A Turkish man who studied in the United States is aiming to become the first openly gay person to hold public office in Turkey.

Can Çavuşoğlu has announced that he will run to become mayor of the small town of Bulancak in the March 2014 local elections, in a bid to become the first ever openly gay mayor in the country.

The 43-year-old, who was born in Istanbul and is running as an independent, states in his campaign bid that he will seek to win votes by promising to bring US investment to the town thanks to his connections there.

Çavuşoğlu said: “The international values I possess, the representation skills and governmental accounting can only be found in a few people.”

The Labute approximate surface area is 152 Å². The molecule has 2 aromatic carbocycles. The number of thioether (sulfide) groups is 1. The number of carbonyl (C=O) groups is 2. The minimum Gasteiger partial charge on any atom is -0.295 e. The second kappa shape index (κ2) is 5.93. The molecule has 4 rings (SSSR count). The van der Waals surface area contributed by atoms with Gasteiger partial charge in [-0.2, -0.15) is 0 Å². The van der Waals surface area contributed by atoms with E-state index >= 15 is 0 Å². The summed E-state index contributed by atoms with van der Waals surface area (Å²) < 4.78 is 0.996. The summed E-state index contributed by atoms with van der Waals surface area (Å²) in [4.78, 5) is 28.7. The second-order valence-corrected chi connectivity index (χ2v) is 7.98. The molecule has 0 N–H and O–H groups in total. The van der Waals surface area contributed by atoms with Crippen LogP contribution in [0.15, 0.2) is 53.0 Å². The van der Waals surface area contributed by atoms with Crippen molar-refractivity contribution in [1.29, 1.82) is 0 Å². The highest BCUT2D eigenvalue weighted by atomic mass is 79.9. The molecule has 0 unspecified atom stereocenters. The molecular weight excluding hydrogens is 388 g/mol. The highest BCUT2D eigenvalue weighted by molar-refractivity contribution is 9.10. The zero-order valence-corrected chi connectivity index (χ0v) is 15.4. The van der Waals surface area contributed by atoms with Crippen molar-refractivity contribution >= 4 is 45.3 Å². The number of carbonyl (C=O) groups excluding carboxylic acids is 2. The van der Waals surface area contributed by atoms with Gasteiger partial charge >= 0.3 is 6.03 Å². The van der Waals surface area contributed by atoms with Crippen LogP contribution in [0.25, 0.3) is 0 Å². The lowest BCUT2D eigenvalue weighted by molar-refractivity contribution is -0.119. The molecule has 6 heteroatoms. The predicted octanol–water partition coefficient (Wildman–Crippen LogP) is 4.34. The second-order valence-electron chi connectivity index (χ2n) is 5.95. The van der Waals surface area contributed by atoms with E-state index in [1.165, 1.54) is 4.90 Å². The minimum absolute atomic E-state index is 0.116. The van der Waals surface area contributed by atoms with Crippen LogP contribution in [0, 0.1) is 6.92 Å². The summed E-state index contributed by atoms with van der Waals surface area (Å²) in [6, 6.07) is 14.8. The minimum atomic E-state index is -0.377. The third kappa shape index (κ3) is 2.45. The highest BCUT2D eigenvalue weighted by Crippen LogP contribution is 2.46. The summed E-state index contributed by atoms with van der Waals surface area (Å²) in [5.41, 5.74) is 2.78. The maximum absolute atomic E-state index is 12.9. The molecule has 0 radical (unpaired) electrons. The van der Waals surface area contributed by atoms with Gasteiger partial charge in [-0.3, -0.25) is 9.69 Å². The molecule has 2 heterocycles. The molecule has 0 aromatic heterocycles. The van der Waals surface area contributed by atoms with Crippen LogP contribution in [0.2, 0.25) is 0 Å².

He added that his campaign’s financial situation was “quite good,” and would allow him to end corruption and embezzlement in Bulancak if elected as mayor.

Turkey has a poor record on gay rights: Though homosexuality has been legal in the country since 1858, sexual orientation and gender identity are not included in any civil rights law, and there is currently no legal recognition for same-sex couples.

Homophobic discrimination and violence are common, and the Turkish government recently came under pressure to do more to protect trans people in the country from murder and violence.

In July, a 24-year-old trans woman was found stabbed to death in her own home.

In 2011, Amnesty International accused the Turkish government or ignoring harassment and discrimination against gay people, with their lead researcher claiming that “homophobic statements by government officials have encouraged discrimination against individuals.”

It was reported today that a Turkish Criminal Court has issued a country-wide “protection measure” which blocks access to the popular gay dating app Grindr.